The Upshot: The study heartily implies that most folks would rather trust a wine store clerk over a wine blogger for recommendations on wine, thus wine blogs are irrelevant or at the worst dead. According to the study they site; Independent bloggers are one of the least trusted sources for wine information in the UK, USA and France, according to research published by the Wine Intelligence and reported by Harper's Wine and Spirits online Wine Magazine. This part just doesn't make any sense at all, if you just think about it for a moment. I mean the whole story is silly, most [95%] wine bloggers have ZERO to gain from making a recommendation on a certain wine, while the guy/gal at the local wine shops recommendation is at best suspect.
The Wine Intelligence study supposedly supports the idea that, "50% of wine consumers [they polled] trust the advice given over the counter by a wine merchant, compared to one in five who trust what independent bloggers have to say about a wine" Read More. So my question to you Mr and Mrs.Wine Shopper, why would you take the recommendation of some wine guy/gal in the wine store over that of a wine blogger? What would make you think that the recommendation given over the counter [think Bevmo] is more sincere or straight forward than the guy/gal behind the keyboard passionately writing their heart out for next to nothing in compensation?
This part of the report is some of the most discouraging information that I've read about the state of Wine Blogging in the US market. The report cites that, "the US, wine merchants are even more revered, with 80% of consumers surveyed saying they trust wine merchants." Read More That is an really interesting statistic especially in the light of the fact that 90% of the folks that represent my audience are from the US and that this wine-blog is in the Top 10% of all US websites. I know that does not dispute the claims of the Wine Intelligence study, but if wine-bloggers were so mis-trusted than why, oh why are there so many folks reading blogs like this one? Hmmm, I would love to know the answer to that question. In fact I see many folks in wine-shops these days, shopping using their phone, scanning the UPC to evaluate price and perhaps consulting a wine blog whose review was pulled up in a google search.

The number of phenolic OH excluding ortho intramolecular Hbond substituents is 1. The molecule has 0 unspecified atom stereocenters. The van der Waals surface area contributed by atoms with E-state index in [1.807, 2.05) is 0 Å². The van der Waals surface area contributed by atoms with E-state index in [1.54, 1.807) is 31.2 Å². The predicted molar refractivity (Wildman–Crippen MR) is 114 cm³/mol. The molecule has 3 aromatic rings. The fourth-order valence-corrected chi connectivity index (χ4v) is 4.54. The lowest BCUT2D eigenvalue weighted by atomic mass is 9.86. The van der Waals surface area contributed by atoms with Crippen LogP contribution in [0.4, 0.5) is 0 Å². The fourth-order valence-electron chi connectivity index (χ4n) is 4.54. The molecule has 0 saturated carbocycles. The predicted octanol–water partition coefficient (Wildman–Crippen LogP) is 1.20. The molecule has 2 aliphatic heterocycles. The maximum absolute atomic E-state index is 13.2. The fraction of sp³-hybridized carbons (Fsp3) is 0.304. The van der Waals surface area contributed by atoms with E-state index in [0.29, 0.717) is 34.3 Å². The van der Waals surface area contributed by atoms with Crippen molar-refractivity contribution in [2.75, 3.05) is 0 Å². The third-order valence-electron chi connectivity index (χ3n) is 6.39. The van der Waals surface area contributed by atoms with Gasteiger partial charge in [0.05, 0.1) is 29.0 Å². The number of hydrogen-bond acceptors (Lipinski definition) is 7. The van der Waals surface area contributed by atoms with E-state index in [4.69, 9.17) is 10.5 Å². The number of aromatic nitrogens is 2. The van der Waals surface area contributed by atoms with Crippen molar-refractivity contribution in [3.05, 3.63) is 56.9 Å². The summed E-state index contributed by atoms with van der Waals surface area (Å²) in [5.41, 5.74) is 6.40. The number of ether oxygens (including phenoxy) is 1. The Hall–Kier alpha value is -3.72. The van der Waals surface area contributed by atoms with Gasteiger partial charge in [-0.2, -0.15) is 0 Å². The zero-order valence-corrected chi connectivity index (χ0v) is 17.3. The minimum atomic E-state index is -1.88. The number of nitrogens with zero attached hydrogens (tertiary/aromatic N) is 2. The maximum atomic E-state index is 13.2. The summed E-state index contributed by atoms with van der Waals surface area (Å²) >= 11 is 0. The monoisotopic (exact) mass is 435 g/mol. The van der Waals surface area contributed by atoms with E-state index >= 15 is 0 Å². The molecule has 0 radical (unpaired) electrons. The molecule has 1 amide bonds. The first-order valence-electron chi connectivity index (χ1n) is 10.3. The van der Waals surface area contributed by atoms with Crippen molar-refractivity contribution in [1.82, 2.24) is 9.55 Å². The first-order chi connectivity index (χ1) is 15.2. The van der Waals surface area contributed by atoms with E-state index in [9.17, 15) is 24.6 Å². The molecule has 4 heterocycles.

Here's what I think is going on; I mean anyone can cork-off and say this or that about wine-blogs and the folks who write those blogs and pretty much get away it. We don't have teams of lawyers, willing to fight the man [major wine pubs], who I suspect may have perhaps sponsored this so-called "study" in an effort to deflect the fact that many wine bloggers are starting to erode away their audiences and potentially taking some their advertising revenue. The use of flagrantly flimsy studies to make the point that wine-bloggers are irrelevant, this is what I call sour grapes.